Bankruptcy

For many people, bankruptcy is the light at the end of a very dark tunnel. With so many people facing ever increasing loads of debt, job loss, and foreclosure, bankruptcy is no longer frowned upon. In 2009, the United States Government reported that 1.4 million people filed for bankruptcy throughout the country. This marked a 32% increase from 2008, meaning that more people were left struggling in a tough economy.

For over one million Americans, bankruptcy served as a solution where many:

  • stopped foreclosure
  • were offered a fresh start
  • eliminated debt
  • provided protection from creditors


If you are considering bankruptcy, current statistics show that you are not alone in your quest to regain control of your finances. The key to getting through the bankruptcy process quickly and efficiently is working with a bankruptcy attorney. At Smothers Law Firm, P.A., we provide guidance, information, and representation to people who are filing for chapter 7 and filing for chapter 13.


Types of Bankruptcy

In the United States, the 2 most common types of bankruptcy are chapter 7 bankruptcy and chapter 13 bankruptcy. Below, we have provided basic information about each type.

Chapter 7 bankruptcy:

The most popular type of consumer bankruptcy, chapter 7 allows people to have their debt discharged if they meet eligibility requirements, complete counseling, and pass a state-issued means test. Once people have decided to file for chapter 7 bankruptcy, they may have to go through liquidation. During liquidations, people’s assets and valuable property are sold and the profit from the items is divided among people’s creditors. While liquidation is a definite drawback, chapter 7 is still ideal for individuals who are looking to eliminate debt.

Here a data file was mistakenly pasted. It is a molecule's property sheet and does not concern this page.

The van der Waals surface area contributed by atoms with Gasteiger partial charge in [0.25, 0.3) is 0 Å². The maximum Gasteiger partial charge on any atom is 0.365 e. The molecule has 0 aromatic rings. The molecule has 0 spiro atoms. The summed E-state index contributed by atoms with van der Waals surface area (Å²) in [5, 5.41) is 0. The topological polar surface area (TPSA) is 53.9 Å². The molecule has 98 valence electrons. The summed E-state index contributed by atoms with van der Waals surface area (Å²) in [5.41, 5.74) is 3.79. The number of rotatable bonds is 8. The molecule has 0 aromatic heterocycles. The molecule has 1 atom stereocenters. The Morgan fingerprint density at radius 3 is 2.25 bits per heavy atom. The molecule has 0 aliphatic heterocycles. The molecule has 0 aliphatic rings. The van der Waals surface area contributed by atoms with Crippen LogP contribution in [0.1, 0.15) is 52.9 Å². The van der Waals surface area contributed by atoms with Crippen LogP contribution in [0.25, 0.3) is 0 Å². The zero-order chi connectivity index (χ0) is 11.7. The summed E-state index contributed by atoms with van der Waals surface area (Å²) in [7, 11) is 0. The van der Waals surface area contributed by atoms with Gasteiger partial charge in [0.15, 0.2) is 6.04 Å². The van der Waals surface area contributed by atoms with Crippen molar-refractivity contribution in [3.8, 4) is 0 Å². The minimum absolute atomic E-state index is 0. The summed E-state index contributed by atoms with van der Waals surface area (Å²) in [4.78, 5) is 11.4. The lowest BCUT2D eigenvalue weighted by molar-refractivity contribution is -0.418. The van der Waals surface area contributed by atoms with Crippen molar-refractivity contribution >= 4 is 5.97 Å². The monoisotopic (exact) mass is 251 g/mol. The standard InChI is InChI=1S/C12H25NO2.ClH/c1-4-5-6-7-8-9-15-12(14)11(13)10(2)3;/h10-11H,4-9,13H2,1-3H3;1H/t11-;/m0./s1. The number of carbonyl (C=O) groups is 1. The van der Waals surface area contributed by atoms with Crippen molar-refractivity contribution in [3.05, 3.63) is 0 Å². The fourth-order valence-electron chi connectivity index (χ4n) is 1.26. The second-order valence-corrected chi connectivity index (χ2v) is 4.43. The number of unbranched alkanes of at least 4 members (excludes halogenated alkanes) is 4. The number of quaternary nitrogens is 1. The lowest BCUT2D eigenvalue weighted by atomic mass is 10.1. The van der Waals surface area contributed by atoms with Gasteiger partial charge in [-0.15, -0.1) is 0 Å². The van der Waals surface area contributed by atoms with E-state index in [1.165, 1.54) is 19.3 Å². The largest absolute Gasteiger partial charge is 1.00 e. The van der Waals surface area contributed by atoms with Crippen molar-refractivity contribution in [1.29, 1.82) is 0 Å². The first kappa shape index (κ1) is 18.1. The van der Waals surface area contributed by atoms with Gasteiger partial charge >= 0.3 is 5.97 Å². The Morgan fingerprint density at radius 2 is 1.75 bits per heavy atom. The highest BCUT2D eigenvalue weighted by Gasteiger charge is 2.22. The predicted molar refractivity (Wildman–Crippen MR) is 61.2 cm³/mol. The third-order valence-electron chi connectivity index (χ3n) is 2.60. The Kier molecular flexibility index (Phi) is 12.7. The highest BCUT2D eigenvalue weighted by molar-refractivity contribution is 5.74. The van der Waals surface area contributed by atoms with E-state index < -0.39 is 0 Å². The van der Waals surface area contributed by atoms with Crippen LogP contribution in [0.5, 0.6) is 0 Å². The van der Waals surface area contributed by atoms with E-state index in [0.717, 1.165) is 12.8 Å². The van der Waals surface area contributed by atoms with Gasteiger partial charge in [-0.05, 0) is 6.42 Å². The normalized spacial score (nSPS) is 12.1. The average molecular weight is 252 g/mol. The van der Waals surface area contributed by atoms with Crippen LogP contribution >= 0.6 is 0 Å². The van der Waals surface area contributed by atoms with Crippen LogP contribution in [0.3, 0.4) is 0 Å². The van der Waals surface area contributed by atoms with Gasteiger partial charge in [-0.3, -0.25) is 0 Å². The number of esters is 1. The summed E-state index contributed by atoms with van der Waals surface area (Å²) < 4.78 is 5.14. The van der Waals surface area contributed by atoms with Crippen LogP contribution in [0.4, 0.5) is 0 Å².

Chapter 13 bankruptcy:

This is a type of consumer bankruptcy that is commonly pursued by people who are struggling with debt, but make too much money to qualify for chapter 7. Under chapter 13, individuals work with a court-appointed bankruptcy trustee and their creditors to create a reasonable debt repayment plan. This gives people a time span of 3 to 5 years to repay their debt to their creditors and helps people avoid foreclosure and liquidation.

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